Would you have invested $100k on Amazon stock in 2010? What about on Netflix? As of December 2020, that $100k would have been worth about $2.3mm and $6.3mm, respectively. I don’t know about you, but I would be very satisfied with those returns.
It is impossible to predict the future with 100% certainty, but with today’s technology advancements and limitless access to data, we have the ability to rapidly analyze information to better predict what may happen in the next 10 seconds or in the next 10 years. In fact, everywhere we look, and across nearly every industry, people are using data to make predictions. Weathermen use it to give us a forecast, investors to pick stocks, economists to recommend policy, and gamblers to bet on sports games.
Regardless of industry, the key to making better predictions is to analyze the right data and information. The more accurate, timely, and actionable that information is, the better insights we can derive, and in turn, the better decisions we can make.
The ROI of Retail Analytics Explained
In the CPG world, the biggest and most successful companies, such as P&G, Unilever, and RB, are leveraging data as their “crystal ball” for driving strategic decisions. For example, data is regularly used by R&D teams to gauge where consumer behavior/preferences are moving. R&D will layer in years of historical sales data across multiple sales channels to generate a predictive model for informing decisions on what new product launches will have the highest probability of succeeding in the market.
At the same time we’re seeing these forward-thinking brands leverage data for decision-making, there also continue to be countless companies who are still “flying blind” without data. They may have had prior success launching products through “gut” instincts, or may simply “wait and see” what trends become mainstream before taking new products to market. However, in today’s retail landscape, this approach is simply not sustainable long-term. As more companies leverage data and analytics, it’s imperative for others to follow suit, or risk significant financial setbacks.
Let’s walk through two scenarios demonstrating why.
Say your company is launching 6 new SKUs next year, and you are allocating $50k per product for R&D, initial manufacturing runs, marketing, and administrative expenses. If my math is right, that is $300k in spending.
Your company uses no retail data or analytics for product development and creates products based on “gut” assumptions. Under this scenario, one of those products is successful, two are good enough to keep, and the other three fall flat and are eventually discontinued. Below are some financial assumptions:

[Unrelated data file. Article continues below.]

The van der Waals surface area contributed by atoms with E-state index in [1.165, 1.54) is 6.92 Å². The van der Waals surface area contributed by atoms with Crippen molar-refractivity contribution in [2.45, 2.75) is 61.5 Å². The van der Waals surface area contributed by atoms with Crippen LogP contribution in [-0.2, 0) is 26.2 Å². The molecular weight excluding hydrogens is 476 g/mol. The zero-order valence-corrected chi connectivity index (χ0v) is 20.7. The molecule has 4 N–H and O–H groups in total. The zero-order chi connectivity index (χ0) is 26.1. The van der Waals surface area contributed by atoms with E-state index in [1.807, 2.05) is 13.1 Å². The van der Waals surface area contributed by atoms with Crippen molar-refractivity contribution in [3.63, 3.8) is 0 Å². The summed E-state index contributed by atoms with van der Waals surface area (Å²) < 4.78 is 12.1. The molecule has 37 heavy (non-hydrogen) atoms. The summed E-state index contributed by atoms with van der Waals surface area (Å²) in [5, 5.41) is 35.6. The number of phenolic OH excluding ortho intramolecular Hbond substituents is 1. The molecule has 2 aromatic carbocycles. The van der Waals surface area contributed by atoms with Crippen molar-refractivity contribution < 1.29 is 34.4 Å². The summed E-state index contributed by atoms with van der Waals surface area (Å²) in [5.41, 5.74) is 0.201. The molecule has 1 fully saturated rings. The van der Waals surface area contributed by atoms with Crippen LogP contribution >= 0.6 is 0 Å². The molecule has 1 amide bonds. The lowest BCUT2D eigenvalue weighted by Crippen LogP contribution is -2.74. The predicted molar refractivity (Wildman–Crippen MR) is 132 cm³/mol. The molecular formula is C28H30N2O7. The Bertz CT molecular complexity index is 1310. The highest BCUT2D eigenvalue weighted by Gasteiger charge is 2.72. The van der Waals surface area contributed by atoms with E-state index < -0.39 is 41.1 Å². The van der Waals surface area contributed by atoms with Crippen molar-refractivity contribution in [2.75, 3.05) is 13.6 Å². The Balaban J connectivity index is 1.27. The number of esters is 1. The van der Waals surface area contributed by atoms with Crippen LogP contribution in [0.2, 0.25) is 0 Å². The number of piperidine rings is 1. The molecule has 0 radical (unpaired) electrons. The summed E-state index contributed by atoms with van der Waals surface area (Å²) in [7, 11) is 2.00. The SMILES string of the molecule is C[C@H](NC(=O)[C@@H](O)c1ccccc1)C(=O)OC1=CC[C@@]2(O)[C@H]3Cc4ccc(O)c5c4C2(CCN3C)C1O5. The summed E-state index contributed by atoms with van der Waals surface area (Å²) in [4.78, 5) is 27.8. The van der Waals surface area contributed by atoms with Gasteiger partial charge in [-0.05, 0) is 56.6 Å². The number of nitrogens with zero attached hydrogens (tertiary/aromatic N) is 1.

Successful Product = $150k in profit/year x 1 = $150k in profit/year
Mediocre Product = $30k in profit/year x 2 = $60k in profit/year
Failing Product = $20k in losses/year x 3 = $60k in losses/year
Grand Total = $150k in profit/year for new product launches
Your company leverages actionable and predictive retail analytics to make better decisions for product development. Under this scenario, three of those products are successful, one is good enough to keep, and the other two fall flat and are eventually discontinued. Below are some financial assumptions:
Successful Product = $150k in profit/year x 3 = $450k in profit/year
Mediocre Product = $30k in profit/year x 1 = $30k in profit/year
Failing Product = $20k in losses/year x 2 = $40k in losses/year
Grand Total = $440k in profit/year for new product launches
Now, let’s say that your company spends $30k for the year in that retail analytics solution described in Scenario B. That $30k spend generated an additional $270k in gross profit. Subtract the cost of analytics from your gross profit and your $30k spend converts to a 9x return on your money. As you scale and launch more products, the return on retail analytics gets even more amplified.
Diving Deeper Into the Applications of Retail Data & Analytics
So how does retail sales data actually help your business make better predictions? Good retail data and analytics data should instantly show you:
- Size of category
- Growth rate of category
- Sales by product
- Sales by product attributes (e.g. flavor, size, average price, form/delivery method)
- Sales and market share by competing brands
This information is valuable when deciding what categories to enter (or avoid), with what price points, and what product attributes. It can also help a brand understand the size of the prize and the ultimate potential revenue that can be generated by having a product crack into the top 10 or top 50 of a category, and so on. If you can fully understand a category and the winning characteristics, such as flavor, delivery form, size, price, and other attributes, you are much more likely to have a new product that sticks and is accepted by consumers. The right data can additionally help you cut products from a new line that were bound to fail, which can save you hundreds of thousands of dollars a year in inefficient spending.
The bottom line? When making large investments, company leaders have a fiduciary responsibility to make the best decisions possible. The best decisions are made by using the right information. That is why retail data and analytics should be a top priority. Those that adopt analytics will always be at the forefront of consumer demand and making strategic moves based on high-ROI predictions, while those that fail to adopt analytics will likely be left behind.
Want to take ClearCut’s retail analytics for a test drive? Contact us here today.